7.6 Using V4ALL with SWT


You can also use plug-ins like V4ALL to create SWT code, which can make things a little easier because you can drag controls where you want them. In Figure 7-5, you can see an example that works much as our Swing example worked in the previous chapter. In this case, we've created a new V4ALL editor in a project named Ch07_05 , just as we did in Chapter 6but here, we're going to generate code for SWT, not Swing.

Figure 7-5. Designing an SWT application with V4ALL

After creating the new V4ALL editor, add a button and a label to the new window, change the caption of the button to Click Me, and clear the caption of the label. Next , drag a method to the whiteboard, and name that method processEvent as you see in Figure 7-5. Connect that method to the button and, using the properties view as we did in Chapter 6, connect the processEvent method to the button's Action Performed event.

To generate the code for an SWT application, start by adding swt.jar to the build path , and select the Code Generation Generate Code for SWT menu item, creating Gui_1.java . In that file, Eclipse may have marked two imports as never used, so remove those two imports:

 import org.eclipse.swt.*; import org.eclipse.swt.graphics.*; import org.eclipse.swt.widgets.*;  import org.eclipse.swt.custom.*;   import org.eclipse.swt.layout.*;  

Then add the code to the processEvent method to set the text in the label to "No worries." when the user clicks the button:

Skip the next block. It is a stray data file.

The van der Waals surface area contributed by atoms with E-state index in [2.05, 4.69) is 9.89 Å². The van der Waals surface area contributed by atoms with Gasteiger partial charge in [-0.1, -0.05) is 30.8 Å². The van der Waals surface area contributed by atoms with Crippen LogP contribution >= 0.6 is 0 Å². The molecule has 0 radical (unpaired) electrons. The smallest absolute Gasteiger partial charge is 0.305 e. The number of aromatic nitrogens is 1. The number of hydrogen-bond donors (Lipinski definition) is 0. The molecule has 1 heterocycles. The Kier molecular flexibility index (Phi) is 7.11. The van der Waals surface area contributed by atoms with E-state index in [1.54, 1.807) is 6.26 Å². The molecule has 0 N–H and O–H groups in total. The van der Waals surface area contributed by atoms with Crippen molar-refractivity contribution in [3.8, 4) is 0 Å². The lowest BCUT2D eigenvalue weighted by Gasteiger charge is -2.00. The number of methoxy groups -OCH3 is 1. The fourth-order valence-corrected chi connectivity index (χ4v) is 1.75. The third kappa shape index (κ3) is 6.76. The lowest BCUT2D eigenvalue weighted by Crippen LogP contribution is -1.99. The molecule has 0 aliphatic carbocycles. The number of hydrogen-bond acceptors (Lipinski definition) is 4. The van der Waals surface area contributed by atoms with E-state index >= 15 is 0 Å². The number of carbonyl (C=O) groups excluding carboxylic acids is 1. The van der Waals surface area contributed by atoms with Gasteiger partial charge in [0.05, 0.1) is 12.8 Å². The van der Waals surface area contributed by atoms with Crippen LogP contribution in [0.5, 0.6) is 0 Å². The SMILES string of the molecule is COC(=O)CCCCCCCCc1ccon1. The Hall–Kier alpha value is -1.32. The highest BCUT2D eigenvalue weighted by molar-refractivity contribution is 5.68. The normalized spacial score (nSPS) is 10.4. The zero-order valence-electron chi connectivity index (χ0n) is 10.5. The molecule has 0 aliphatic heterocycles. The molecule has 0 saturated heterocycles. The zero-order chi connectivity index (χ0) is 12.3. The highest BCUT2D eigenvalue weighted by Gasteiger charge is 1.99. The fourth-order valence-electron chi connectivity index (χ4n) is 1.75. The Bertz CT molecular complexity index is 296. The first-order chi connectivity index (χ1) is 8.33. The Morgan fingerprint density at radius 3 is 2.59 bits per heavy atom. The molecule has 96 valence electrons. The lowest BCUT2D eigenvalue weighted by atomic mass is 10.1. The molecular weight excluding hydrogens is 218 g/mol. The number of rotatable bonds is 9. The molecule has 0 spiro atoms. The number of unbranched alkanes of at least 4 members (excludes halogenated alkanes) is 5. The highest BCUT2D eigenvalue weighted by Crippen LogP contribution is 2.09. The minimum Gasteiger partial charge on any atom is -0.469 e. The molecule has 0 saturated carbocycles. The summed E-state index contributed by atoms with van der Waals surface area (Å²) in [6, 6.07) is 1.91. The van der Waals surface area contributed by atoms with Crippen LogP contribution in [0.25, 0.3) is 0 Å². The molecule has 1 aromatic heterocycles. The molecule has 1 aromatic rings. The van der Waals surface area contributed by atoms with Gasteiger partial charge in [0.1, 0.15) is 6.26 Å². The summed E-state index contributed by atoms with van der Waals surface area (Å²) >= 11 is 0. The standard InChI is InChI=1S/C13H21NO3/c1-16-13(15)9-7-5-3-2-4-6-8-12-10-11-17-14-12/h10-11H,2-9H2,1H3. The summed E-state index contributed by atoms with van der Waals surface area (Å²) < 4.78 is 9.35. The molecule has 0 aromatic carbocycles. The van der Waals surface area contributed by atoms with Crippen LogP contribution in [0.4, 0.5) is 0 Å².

public void processEvent( ){ // user code begin {1} Swing // user code end // user code begin {1} SWT  ivjLabel100.setText("No worries.");  // user code end // user code begin {1} HTML // user code end // user code begin {1} Eclipse // user code end // user code begin {1} C# // user code end } 

Finally, create a launch configuration for the Gui_1 class in Gui_1.java , setting the VM arguments to -Djava.library.path="d:\eclipse211\eclipse\plugins\org.eclipse.swt.win32_2.1.1\os\win32\x86 " as we've done throughout this chapter. And that's itwhen you run this new SWT application, you should see the results in Figure 7-6, where you can click the button and the text message will appear in the label.

Figure 7-6. Running the V4ALL SWT application

That completes our first chapter on SWT; we got our start with SWT and several important controls. There's a lot more to SWT, however, and we're going to continue our exploration in the next chapter with new controls, such as menus and sliders.

ISBN: 0596006411
EAN: 2147483647
Year: 2006
Pages: 114
Authors: Steve Holzner

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